Photography and Fire Prevention
IN the spring of 1949, we of the Rockford Fire Department could see the necessity of using pictures in getting compliance with our fire ordinances. By selling the war assets obtained from the Government, which were of no use to our department, we received enough money to purchase a camera and darkroom equipment.
We found a spot just off the Fire Prevention Office, in our headquarters building, that had a sink and running water; so we partitioned this space off and made a darkroom, which is about six feet wide, and fifteen feet long. We equipped this room with work tables and files, and painted everything within the room a dark color, which we found was necessary due to light reflection. I must give credit to a local newspaper photographer, who advised us on what to buy and how to lay out our darkroom.
We first purchased a Graflex Speed Graphic Camera, that takes a 4 x 5 negative; next, we purchased an Omega, D—2 enlarger, trays, and all the small things that go with developing pictures. One Inspector, who had made amateur photography his hobby, was put in charge of all the photography work and developing.
We have two Fire Prevention Inspectors in our department, who handle all inspections of special natures, such as theatres, rooming houses, hotels, public assembly balls, gasoline installations, etc.
Regular inspections by 2-way F.M., radio-equipped fire companies are made of their respective districts. If they find anything of any importance, they immediately notify, or radio this information to the fire alarm office; the Fire Inspectors respond as soon as possible, and the Inspector-Photographer photographs the hazard. They then return to the darkroom and develop the pcture; within an hour or so. they can show the owner, or occupant, the picture.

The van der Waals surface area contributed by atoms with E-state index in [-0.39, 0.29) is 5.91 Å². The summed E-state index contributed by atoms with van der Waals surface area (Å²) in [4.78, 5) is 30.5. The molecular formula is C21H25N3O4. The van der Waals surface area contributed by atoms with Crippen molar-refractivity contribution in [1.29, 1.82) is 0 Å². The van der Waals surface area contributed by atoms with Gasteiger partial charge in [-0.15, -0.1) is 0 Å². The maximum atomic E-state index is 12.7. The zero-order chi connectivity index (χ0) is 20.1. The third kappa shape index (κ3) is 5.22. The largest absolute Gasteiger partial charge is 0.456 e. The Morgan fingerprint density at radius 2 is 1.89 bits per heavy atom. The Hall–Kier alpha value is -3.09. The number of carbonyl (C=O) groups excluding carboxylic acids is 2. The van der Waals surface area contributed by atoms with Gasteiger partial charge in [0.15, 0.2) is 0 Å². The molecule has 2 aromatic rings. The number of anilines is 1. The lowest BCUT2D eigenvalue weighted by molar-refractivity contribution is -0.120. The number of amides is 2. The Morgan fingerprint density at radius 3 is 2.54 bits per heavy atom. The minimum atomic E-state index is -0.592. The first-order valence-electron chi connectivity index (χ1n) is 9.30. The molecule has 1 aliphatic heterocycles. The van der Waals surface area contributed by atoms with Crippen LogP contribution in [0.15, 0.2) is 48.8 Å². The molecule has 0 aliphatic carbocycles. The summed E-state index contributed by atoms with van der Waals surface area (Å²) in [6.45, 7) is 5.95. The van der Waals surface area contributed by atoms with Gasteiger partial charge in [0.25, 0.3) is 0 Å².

Right then an agreement is Usually made to correct the violation, or a warrant will be forthcoming for his. or her, arrest. The arrests are few and far between, as the pictures will bring compliance in ten out of ten cases.
The photograph of the hazard always shows up the violation better than the naked eye can see it, as one’s eye is often distracted by supporting scenes around the hazard, but in a photograph, one’s attention is focused directly on the hazard.
All pictures are enlarged to 8 x 10 inches, which makes a better picture for further study back in the office, after making an inspection. In several instances, violations or important points were brought forth which were overlooked when the picture was first studied.
All Important Fires Photographed
All important fires are photographed, and pictures are taken of fire-fighting methods, so that if any mistakes were made, they can be corrected at the next fire. In this way, we are constantly improving our efficiency.
In many instances, owners, or home offices of industries or business establishments have to be contacted in other cities, in order to get compliance. The photograph is often mailed to the owner, or home office, and will usually get a quicker compliance than the inspection report alone.
Photographs are kept on file, as well as the negatives, which are often used for reproductions.
In arson cases, or suspected incendiary fires, photographs are taken of anything pertinent to the fire, and this is admitted as evidence in court. Our Corporation Counsel advised us that all photographs must bear the name of the camera, and the direction that the camera was pointed when taking the picture, which data appear on the back of the pictures. The photographer’s name and the date must also appear in order to make the photograph legal.